Church of the Nativity

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The Church of the Nativity, or Basilica of the Nativity, is a Church-complex located in the city of Bethlehem in the West Bank. The grotto it contains holds a prominent religious significance to Christians of various denominations as the birthplace of Jesus. The grotto is the oldest site continuously used as a place of worship in Christianity, and the basilica is the oldest major church in the Holy Land.

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The first Church of the Nativity was built in the fourth century by Roman Emperor Constantine and his mother Helene.

The church was originally commissioned by Constantine the Great a short time after his mother Helena's visit to Jerusalem and Bethlehem in 325–326, on the site that was traditionally considered to be the birthplace of Jesus. That original basilica was likely built between 330–333, being already mentioned in 333, and was dedicated on 31 May 339.

The core of the entire complex connected to the Grotto consists of the Church of the Nativity itself, and the adjoining Roman Catholic Church of St. Catherine north of it and few other minor religious and administrative structures.

Notable Structures

circa 4 BCE

Byzantine Basilica
The current basilica was rebuilt in its present form in the 6th century CE by the Byzantine Emperor Justinian I (527–565 CE), after the destruction of either 529 or 556 CE. It is designed like a typical Roman basilica, with five aisles formed by Corinthian columns, and an apse in the eastern end containing the sanctuary. The basilica is entered through a very low door called the "Door of Humility" (inspect).

circa 4 BCE

Grotto of the Nativity
The Grotto of the Nativity is a cave which enshrines the site where Jesus is said to have been born. The cave has an eastern niche said to be the place where Jesus was born, which contains the Altar of Nativity. It constitutes the centrepiece of the Nativity Church complex. It is situated underneath its main altar, and it is normally accessed by two staircases on either side of the chancel. The grotto is part of a network of caves, which are accessed from the adjacent Church St Catherine's. The tunnel-like corridor connecting the Grotto to the other caves is normally locked. The exact spot where Jesus was born is marked beneath this altar by a 14-pointed silver star (inspect) with the Latin inscription; Hic De Virgine Maria Jesus Christus Natus Est-1717 ("Here Jesus Christ was born to the Virgin Mary"-1717).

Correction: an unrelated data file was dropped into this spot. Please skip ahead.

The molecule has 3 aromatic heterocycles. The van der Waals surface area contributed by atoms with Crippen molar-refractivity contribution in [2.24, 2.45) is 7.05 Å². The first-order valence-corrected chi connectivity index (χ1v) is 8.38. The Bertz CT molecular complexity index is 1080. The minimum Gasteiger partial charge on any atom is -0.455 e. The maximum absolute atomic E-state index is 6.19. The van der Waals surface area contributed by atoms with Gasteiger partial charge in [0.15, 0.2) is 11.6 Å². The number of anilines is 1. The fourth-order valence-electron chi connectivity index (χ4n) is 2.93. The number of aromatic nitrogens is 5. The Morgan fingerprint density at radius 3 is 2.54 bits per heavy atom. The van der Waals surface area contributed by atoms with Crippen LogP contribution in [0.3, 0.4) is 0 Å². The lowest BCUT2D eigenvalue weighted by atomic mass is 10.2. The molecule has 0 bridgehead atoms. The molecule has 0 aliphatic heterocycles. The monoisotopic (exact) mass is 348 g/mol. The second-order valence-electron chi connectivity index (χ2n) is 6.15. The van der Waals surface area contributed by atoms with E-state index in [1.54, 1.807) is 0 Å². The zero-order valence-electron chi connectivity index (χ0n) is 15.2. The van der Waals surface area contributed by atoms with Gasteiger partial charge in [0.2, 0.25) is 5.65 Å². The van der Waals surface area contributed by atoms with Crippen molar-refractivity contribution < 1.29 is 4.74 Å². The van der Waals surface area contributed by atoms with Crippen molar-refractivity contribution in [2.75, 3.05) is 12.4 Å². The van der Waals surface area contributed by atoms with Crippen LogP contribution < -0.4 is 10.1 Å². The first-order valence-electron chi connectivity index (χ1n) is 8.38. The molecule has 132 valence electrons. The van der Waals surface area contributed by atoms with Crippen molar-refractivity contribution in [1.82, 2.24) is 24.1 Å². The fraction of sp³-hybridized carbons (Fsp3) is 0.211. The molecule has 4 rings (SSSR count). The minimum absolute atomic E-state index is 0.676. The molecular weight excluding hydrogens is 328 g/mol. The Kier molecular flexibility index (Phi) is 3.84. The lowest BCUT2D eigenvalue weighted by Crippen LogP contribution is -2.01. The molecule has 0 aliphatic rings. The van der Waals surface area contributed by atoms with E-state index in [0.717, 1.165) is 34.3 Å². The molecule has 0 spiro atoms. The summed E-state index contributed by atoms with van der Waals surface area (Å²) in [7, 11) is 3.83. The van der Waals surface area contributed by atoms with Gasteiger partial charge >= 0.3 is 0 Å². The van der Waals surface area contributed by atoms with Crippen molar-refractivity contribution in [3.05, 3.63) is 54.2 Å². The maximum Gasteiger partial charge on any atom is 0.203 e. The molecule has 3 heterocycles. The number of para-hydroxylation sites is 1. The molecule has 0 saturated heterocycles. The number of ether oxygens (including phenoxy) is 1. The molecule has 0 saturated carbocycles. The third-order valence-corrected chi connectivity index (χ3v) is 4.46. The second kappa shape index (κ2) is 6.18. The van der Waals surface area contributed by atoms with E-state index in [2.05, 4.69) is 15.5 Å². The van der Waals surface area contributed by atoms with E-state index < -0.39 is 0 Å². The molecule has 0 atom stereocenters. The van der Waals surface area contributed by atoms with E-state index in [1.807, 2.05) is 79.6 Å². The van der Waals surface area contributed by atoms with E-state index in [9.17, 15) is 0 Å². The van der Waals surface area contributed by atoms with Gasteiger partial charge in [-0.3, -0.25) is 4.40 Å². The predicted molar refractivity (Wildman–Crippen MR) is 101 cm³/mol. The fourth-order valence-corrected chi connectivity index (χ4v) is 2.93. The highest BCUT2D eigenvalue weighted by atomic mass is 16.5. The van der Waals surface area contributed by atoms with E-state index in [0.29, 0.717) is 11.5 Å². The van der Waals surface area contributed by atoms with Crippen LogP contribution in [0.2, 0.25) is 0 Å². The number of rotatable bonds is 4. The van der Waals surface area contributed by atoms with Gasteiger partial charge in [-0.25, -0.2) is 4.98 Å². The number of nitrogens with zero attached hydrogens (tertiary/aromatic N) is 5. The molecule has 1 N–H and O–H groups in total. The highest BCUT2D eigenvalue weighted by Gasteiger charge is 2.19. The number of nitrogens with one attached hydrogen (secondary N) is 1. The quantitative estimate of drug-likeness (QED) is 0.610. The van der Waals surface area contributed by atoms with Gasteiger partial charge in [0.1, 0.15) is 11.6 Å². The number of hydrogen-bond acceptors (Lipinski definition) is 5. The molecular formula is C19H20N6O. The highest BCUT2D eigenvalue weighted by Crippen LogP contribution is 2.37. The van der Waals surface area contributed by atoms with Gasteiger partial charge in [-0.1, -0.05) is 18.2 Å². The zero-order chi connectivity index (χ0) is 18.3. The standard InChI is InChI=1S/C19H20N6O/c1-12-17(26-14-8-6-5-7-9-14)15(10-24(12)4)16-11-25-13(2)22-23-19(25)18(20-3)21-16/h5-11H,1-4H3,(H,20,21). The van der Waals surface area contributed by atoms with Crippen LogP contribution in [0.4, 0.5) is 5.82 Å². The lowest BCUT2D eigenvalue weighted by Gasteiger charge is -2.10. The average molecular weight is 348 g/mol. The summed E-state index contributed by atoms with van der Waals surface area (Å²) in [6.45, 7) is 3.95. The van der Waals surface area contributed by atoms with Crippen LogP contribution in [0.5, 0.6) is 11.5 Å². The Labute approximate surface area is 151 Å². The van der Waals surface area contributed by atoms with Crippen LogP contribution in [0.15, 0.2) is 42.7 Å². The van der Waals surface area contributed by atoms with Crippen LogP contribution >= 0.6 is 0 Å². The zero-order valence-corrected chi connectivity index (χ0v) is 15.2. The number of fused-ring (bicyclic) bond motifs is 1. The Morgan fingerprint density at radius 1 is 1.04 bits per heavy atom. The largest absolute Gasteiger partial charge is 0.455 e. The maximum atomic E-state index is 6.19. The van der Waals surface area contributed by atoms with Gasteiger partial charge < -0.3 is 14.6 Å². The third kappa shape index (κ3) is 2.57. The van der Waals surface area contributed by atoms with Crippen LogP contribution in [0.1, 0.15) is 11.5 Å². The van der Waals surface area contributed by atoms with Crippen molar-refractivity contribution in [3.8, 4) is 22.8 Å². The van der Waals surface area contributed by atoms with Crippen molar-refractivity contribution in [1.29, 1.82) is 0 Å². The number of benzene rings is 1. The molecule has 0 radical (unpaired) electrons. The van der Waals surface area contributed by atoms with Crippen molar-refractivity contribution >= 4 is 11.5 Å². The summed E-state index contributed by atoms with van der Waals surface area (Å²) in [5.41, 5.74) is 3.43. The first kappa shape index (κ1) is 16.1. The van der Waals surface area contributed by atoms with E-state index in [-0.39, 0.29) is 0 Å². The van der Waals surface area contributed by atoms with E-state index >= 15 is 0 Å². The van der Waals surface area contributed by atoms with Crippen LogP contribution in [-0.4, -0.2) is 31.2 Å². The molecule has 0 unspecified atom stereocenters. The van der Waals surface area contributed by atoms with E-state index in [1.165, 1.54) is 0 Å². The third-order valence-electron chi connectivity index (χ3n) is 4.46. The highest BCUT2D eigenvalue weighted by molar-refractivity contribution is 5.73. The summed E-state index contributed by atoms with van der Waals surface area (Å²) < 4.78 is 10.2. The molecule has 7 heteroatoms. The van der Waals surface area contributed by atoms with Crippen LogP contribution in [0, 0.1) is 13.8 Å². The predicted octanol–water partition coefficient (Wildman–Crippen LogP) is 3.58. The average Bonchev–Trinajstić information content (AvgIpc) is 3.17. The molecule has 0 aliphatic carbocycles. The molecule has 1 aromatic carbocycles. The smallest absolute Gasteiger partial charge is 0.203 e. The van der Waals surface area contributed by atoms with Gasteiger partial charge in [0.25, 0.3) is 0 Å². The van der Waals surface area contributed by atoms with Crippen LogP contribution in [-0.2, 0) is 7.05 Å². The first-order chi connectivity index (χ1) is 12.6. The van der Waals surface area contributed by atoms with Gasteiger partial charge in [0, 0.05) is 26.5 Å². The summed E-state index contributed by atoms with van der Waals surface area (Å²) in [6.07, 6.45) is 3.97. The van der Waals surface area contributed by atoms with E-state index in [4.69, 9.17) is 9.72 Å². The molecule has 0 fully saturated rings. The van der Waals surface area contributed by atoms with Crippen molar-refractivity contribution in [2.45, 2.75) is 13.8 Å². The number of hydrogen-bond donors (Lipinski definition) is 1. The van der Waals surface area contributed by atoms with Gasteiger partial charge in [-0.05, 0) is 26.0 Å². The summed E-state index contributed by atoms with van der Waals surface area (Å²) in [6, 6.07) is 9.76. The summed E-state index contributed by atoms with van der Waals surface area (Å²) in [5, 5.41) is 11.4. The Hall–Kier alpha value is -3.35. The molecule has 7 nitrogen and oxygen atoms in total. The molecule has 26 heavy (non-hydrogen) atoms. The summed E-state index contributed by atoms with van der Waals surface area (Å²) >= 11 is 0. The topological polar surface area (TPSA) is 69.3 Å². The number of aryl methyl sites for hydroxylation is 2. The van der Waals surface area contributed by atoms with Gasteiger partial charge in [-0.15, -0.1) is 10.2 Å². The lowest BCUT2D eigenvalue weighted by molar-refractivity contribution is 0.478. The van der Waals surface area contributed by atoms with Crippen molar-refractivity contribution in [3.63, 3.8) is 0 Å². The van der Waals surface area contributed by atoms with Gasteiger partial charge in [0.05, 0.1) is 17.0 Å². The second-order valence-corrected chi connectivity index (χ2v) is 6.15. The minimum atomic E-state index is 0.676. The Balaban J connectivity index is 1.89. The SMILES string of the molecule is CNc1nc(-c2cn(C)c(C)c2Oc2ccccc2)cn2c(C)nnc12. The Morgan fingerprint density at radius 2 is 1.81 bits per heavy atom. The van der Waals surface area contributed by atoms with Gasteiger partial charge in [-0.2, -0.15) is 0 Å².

circa 4 BCE

Nave and Columns
There are 44 columns separating the aisles from each other and from the nave, some of which are painted with images of saints (inspect), such as the Irish monk Catald (fl. 7th century CE), the patron of the Sicilian Normans, Canute IV (c. 1042–1086 CE), king of Denmark, and Olaf II (995–1030 CE), king of Norway.

Antique Art Works

circa 4 BCE

Gilded Mosaics
The church's interior walls feature medieval golden mosaics once covering the side walls, which are now in large parts lost. Out of original 2000 square meters, today only 125 square meters of ancient mosaics remain. During 2017/18 these mosaics were extensively cleaned and restored. These mosaics are made of gold leaf placed between two glass plates, only the faces and limbs are drawn with small pieces of stone.

Modern Art Works

circa 4 BCE

"The Call of David" Sculpture
The sculpture represents the visit of the prophet Samuel to Jesse (seated and surrounded by seven of his sons). On the other side of the relief we see David, the youngest son, arriving with his flock. The sculpture is topped with an angelic figure descending upon the gathering. The tree symbolizes the geneology of Jesus, who is represented as the King of the Universe and is at the highest place in the scultupre. His holiness pope Benedict XVI, during his visit to Bethlehem blessed this work of ark on the 13th of May 2009 CE.

Related Structures

circa 4 BCE

Franciscan Church of Saint Catherine
The Church of St. Catherine is a Roman Catholic church dedicated to Catherine of Alexandria. It has been further modernized according to the liturgical trends which followed Vatican II. The church in its current shape is the result of work from the 19th century, during the Ottoman era. It is built in Neo-Gothic style. It was extended in 1881 CE with funds provided by Emperor Franz Joseph I of Austria-Hungary. The medieval chapel was built at the alleged site of Jesus' apparition to St Catherine, where he announced her of her coming martyrdom.

circa 4 BCE

Manger Square
The Manger Square is an extension of the large paved courtyard in front of the Church of the Nativity and St Catherine's and constitutes the main city square. It takes its name from the manger where Jesus is said to have been born which, according to Christian tradition, took place at the Grotto of the Nativity, enshrined since the fourth century in the Church of the Nativity.


See Also


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